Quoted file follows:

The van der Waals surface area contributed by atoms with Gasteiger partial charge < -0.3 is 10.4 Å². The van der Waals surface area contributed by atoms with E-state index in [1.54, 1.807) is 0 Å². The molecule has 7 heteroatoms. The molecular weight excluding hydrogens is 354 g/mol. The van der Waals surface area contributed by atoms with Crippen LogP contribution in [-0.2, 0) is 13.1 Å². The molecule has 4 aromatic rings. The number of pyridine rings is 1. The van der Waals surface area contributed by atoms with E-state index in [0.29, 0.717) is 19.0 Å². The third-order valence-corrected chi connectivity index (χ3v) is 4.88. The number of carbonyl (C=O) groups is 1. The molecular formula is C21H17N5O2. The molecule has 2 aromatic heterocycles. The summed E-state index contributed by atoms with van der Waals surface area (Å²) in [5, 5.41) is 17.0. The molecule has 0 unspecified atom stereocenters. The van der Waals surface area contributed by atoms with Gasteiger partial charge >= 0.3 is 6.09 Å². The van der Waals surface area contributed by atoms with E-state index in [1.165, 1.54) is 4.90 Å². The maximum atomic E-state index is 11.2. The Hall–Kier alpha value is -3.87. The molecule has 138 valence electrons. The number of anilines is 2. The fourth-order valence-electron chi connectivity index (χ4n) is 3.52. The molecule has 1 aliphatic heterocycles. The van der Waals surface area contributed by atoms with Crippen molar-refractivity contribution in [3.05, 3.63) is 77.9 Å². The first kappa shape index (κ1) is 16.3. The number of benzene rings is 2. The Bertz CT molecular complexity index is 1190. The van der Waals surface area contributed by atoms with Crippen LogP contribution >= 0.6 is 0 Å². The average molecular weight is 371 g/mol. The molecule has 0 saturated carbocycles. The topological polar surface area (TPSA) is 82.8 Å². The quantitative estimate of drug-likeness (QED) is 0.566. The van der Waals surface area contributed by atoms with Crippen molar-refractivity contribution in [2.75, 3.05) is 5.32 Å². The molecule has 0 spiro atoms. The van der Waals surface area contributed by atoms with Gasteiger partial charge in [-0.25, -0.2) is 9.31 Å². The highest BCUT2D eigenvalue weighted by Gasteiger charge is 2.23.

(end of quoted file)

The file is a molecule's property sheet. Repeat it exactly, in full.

The van der Waals surface area contributed by atoms with Gasteiger partial charge < -0.3 is 10.4 Å². The van der Waals surface area contributed by atoms with E-state index in [1.54, 1.807) is 0 Å². The molecule has 7 heteroatoms. The molecular weight excluding hydrogens is 354 g/mol. The van der Waals surface area contributed by atoms with Crippen LogP contribution in [-0.2, 0) is 13.1 Å². The molecule has 4 aromatic rings. The number of pyridine rings is 1. The van der Waals surface area contributed by atoms with E-state index in [0.29, 0.717) is 19.0 Å². The third-order valence-corrected chi connectivity index (χ3v) is 4.88. The number of carbonyl (C=O) groups is 1. The molecular formula is C21H17N5O2. The molecule has 2 aromatic heterocycles. The summed E-state index contributed by atoms with van der Waals surface area (Å²) in [5, 5.41) is 17.0. The molecule has 0 unspecified atom stereocenters. The van der Waals surface area contributed by atoms with Gasteiger partial charge >= 0.3 is 6.09 Å². The van der Waals surface area contributed by atoms with E-state index in [1.165, 1.54) is 4.90 Å². The maximum atomic E-state index is 11.2. The Hall–Kier alpha value is -3.87. The molecule has 138 valence electrons. The number of anilines is 2. The fourth-order valence-electron chi connectivity index (χ4n) is 3.52. The molecule has 1 aliphatic heterocycles. The van der Waals surface area contributed by atoms with Crippen molar-refractivity contribution in [3.05, 3.63) is 77.9 Å². The first kappa shape index (κ1) is 16.3. The number of benzene rings is 2. The Bertz CT molecular complexity index is 1190. The van der Waals surface area contributed by atoms with Crippen LogP contribution >= 0.6 is 0 Å². The average molecular weight is 371 g/mol. The molecule has 0 saturated carbocycles. The topological polar surface area (TPSA) is 82.8 Å². The quantitative estimate of drug-likeness (QED) is 0.566. The van der Waals surface area contributed by atoms with Crippen molar-refractivity contribution in [2.75, 3.05) is 5.32 Å². The molecule has 0 spiro atoms. The van der Waals surface area contributed by atoms with Gasteiger partial charge in [-0.25, -0.2) is 9.31 Å². The highest BCUT2D eigenvalue weighted by Gasteiger charge is 2.23.